Gaidolfi et al. (1991) emphasize the importance of standard radiological studies of the rachis and express their belief that primary or metastatic pathology may be responsible for the symptoms of myeloradicular disturbance. In some meningioma cases an X-ray of the rachis can provide precise information to help in determining the level and can also identify specific rachidian alterations that are secondary to the slow compressive action of a tumour and thus suggest the presence of a meningioma. In contrast to other neoplasms, meningiomas (due to their durai attachment) are generally adjacent to the walls of the vertebral canal, causing the thinning of the internal bone cortex. These alterations are sometimes directly visible on plain X-ray and on a stratigraphy or indirectly found because the normal measurements of the interpeduncular distance (Lindgren 1952; Decker 1968) identify the metamere where the compression lies. The salient features are caused by erosion of the pedicles, laminae and posterior somatic walls (scalopping). The latter appears more frequently in extradural forms that develop in close contact with the vertebral bodies. The alterations in a pedicle are evident when the meningioma enlarges, or when it erodes the intravertebral foramen wall on one side thereby becoming intra-and extrarachidian (Figs. 114–117).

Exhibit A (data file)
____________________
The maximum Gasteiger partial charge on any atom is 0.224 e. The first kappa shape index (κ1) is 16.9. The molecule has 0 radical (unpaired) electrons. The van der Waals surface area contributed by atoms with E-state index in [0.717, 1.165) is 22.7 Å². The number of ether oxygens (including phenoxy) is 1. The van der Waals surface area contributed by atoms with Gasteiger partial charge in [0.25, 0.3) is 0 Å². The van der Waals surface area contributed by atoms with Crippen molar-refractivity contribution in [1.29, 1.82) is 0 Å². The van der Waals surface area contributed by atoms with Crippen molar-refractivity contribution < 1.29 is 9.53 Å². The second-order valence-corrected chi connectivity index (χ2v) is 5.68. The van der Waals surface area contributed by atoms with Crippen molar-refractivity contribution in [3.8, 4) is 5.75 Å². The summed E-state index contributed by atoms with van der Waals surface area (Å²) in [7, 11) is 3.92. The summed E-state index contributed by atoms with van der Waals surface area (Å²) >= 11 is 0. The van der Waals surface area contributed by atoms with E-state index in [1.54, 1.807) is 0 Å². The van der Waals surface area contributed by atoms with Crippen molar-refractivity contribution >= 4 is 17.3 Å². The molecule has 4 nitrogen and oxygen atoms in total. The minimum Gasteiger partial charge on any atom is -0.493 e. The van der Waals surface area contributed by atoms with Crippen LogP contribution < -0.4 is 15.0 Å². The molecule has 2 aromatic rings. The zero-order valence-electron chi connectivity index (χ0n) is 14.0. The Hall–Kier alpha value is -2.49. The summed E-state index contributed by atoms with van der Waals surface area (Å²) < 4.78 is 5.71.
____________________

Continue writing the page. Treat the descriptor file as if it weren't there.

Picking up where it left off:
KeywordsVertebral Body Lumbar Puncture Subarachnoidal Space Spastic Paraparesis Vertebral Canal
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